MAKE MINORITY GROUPS FEEL WELCOME IN UK
IF I were a Polish person living and working in the UK, I would be quite anxious following the devastating vote to leave the EU.
They might well say “We’re not welcome here any more” but I would seek to reassure them that the opposite is true.
People of many nationalities have settled in the UK and there is a sizeable number in Chesham.
Only last weekend a new Polish shop opened in Chesham.
Don’t forget, many Poles died in the war on the side of the allies and there has been a Polish Club in Amersham for years
Although other nationalities have put down roots in the town, the Poles have made the biggest impact, witness Brazil’s and the Tavern.
Here a family team has worked extremely hard to establish a successful enterprise and they have become friends with many of us.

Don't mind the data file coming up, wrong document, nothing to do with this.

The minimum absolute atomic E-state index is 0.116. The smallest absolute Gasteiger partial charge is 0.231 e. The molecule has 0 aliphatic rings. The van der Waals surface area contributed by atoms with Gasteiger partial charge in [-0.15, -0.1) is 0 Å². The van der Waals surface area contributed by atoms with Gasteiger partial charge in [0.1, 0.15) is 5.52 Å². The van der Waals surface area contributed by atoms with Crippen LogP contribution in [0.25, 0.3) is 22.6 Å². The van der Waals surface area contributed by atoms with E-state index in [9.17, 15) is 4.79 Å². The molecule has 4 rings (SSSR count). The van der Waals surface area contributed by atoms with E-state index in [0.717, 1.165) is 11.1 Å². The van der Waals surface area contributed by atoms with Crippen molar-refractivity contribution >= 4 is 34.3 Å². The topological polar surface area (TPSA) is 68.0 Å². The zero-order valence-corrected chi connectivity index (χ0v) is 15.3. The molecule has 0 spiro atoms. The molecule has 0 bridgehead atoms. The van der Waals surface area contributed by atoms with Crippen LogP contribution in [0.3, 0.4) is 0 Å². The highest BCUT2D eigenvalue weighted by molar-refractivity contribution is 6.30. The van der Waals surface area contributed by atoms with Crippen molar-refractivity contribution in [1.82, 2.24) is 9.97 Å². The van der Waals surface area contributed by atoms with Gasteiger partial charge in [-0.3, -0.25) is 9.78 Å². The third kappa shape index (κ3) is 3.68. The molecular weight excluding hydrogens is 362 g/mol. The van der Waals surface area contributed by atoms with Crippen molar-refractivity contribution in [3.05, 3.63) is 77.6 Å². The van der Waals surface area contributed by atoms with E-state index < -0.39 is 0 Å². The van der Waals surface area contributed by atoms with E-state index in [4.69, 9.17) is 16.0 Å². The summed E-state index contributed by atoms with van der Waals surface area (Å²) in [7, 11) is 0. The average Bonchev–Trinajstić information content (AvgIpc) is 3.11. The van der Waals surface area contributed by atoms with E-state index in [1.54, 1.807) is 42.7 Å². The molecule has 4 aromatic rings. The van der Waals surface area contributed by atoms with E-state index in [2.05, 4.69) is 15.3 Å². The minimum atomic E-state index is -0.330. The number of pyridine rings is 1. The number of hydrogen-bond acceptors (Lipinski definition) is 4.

They provide something Chesham needed – something more than a coffee shop but not exclusively a restaurant.
Staff are always friendly and the service is excellent.
However it was significant that talking to one or two young people in town that one is so disgusted with the decision that she may well emigrate to Spain “Because I want to feel part of Europe – I don’t now!”
This decision is profoundly wrong and was sold to the British people on the basis of a lie – several actually.
1) Jobs would not be at risk if we left Europe – in fact we’d be better off, they said
2) That getting out would make us great again.
3) That the campaign wasn’t about immigration just controlling our borders.
If whipping up anti-European sentiment wasn’t bad enough, then the posting of racist slogans on houses in areas where immigrants live is utterly shameful.
Instead of telling members of minority groups to ‘go home,’ we should seek to make them feel welcome and realise that they contribute a great deal to our society and economy.
I worked hard with my colleagues in the Better, Stronger Together campaign and feel even more strongly that we have missed a great chance to cement our relationship with Europe.